|FOR IMMEDIATE RELEASE|
|August 3, 1981|
|Release # 81-020|
WASHINGTON, D.C. (August 3, 1981) -- Some Commercial and residential battery-operated photoelectric smoke detectors sold since 1979 under the brand names of Chloride Pyrotector, Archer, Masterguard, Vanguard, Vantage I and Protect-er Systems are being recalled because a potentially defective electronic microchip may prevent the alarm from sounding in the presence of smoke.
The recall is being conducted voluntarily by the Chloride Pyrotector Division of Chloride, Inc., Hingham, Mass., in cooperation with the U.S. Consumer Product Safety Commission.
Some of the firm's 185,000 smoke detectors manufactured from March 1, 1979 to March 15, 1981 may contain a transistor array semiconductor that will not operate in the presence of smoke.
Owners of the smoke detectors have been asked by the manufacturer to remove the back plate of the product so that the model or code number may be checked on the interior hosing. Potentially defective smoke detectors include the following:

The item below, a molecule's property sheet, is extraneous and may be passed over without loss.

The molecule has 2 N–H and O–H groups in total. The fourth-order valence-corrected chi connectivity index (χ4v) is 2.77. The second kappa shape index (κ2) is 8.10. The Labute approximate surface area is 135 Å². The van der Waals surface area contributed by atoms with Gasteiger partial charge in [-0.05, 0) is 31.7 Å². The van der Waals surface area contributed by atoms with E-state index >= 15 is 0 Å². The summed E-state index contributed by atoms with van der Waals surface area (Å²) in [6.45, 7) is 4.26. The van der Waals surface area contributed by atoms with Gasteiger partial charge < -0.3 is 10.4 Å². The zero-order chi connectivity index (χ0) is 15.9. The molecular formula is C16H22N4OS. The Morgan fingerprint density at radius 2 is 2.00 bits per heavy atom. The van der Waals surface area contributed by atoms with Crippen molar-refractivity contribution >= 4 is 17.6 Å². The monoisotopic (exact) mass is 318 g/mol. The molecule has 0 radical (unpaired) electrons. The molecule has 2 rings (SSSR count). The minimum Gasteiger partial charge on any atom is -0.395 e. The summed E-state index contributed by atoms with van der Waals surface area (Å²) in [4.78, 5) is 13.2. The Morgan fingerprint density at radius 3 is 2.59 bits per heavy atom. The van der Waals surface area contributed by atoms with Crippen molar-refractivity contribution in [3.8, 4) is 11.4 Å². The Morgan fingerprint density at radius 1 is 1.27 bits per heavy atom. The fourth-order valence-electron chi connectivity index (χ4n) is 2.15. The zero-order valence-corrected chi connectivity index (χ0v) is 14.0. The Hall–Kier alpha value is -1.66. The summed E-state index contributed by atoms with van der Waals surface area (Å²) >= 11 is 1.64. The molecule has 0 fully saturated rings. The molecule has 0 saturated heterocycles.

Chloride Pyrotector - Models 3077,3078,3079; Archer number 275453 sold through Radio Shack; Masterguard MGB 360; Vanguard 817; and Protect-er Systems P365. Potentially defective models also will have a 6-digit data code on the housing showing dates between 030179 and 031581.
Consumer wishing to verify the model number should contact CPSC's toll-free Hotline at 800-638-2772.
Commerical and residential users may verify the integrity of the smoke detectors by testing the horn with a fresh factory specified 9-volt battery. If the horn sounds when the test button is pressed, the detector does not contain a defective microchip; if the horn does not sound, the user is requested to call Roberta Calla of Chloride Pyrotector at 1-800-343-5647 for instructions on where to send the product for a free replacement or repair.
The U.S. Consumer Product Safety Commission (CPSC) is charged with protecting the public from unreasonable risks of injury or death associated with the use of thousands of types of consumer products. Deaths, injuries, and property damage from consumer product incidents cost the nation more than $1 trillion annually. CPSC’s work to ensure the safety of consumer products has contributed to a decline in the rate of deaths and injuries associated with consumer products over the past 40 years.
Federal law bars any person from selling products subject to a publicly announced voluntary recall by a manufacturer or a mandatory recall ordered by the Commission.
For lifesaving information:
Please use the below phone number for all media requests.
Phone: (301) 504-7908
Spanish: (301) 504-7800